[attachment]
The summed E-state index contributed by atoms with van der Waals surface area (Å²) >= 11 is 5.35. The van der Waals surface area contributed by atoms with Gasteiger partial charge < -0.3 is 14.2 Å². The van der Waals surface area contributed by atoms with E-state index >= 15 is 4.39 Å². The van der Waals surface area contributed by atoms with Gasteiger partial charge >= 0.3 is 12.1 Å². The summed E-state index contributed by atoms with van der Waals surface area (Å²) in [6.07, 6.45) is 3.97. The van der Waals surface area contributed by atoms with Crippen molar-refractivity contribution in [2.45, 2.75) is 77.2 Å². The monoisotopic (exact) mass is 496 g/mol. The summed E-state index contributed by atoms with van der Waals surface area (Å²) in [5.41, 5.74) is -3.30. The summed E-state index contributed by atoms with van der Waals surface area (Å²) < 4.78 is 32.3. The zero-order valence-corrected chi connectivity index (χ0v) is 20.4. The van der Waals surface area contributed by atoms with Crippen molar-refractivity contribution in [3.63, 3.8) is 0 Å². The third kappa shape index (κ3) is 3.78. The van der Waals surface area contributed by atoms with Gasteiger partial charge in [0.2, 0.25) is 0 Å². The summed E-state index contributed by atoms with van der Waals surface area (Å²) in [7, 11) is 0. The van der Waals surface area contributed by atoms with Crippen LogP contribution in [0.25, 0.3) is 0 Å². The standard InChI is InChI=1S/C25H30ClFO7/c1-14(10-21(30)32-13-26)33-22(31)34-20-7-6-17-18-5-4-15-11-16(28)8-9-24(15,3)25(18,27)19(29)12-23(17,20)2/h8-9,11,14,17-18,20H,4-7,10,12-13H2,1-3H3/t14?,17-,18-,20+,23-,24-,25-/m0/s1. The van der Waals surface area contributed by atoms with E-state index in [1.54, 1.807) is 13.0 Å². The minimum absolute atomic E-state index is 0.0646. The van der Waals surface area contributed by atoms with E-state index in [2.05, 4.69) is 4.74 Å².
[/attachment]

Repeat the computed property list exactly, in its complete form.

The summed E-state index contributed by atoms with van der Waals surface area (Å²) >= 11 is 5.35. The van der Waals surface area contributed by atoms with Gasteiger partial charge < -0.3 is 14.2 Å². The van der Waals surface area contributed by atoms with E-state index >= 15 is 4.39 Å². The van der Waals surface area contributed by atoms with Gasteiger partial charge >= 0.3 is 12.1 Å². The summed E-state index contributed by atoms with van der Waals surface area (Å²) in [6.07, 6.45) is 3.97. The van der Waals surface area contributed by atoms with Crippen molar-refractivity contribution in [2.45, 2.75) is 77.2 Å². The monoisotopic (exact) mass is 496 g/mol. The summed E-state index contributed by atoms with van der Waals surface area (Å²) in [5.41, 5.74) is -3.30. The summed E-state index contributed by atoms with van der Waals surface area (Å²) < 4.78 is 32.3. The zero-order valence-corrected chi connectivity index (χ0v) is 20.4. The van der Waals surface area contributed by atoms with Crippen molar-refractivity contribution in [3.63, 3.8) is 0 Å². The third kappa shape index (κ3) is 3.78. The van der Waals surface area contributed by atoms with Gasteiger partial charge in [0.2, 0.25) is 0 Å². The summed E-state index contributed by atoms with van der Waals surface area (Å²) in [7, 11) is 0. The van der Waals surface area contributed by atoms with Crippen LogP contribution in [0.25, 0.3) is 0 Å². The standard InChI is InChI=1S/C25H30ClFO7/c1-14(10-21(30)32-13-26)33-22(31)34-20-7-6-17-18-5-4-15-11-16(28)8-9-24(15,3)25(18,27)19(29)12-23(17,20)2/h8-9,11,14,17-18,20H,4-7,10,12-13H2,1-3H3/t14?,17-,18-,20+,23-,24-,25-/m0/s1. The van der Waals surface area contributed by atoms with E-state index in [1.54, 1.807) is 13.0 Å². The minimum absolute atomic E-state index is 0.0646. The van der Waals surface area contributed by atoms with E-state index in [2.05, 4.69) is 4.74 Å².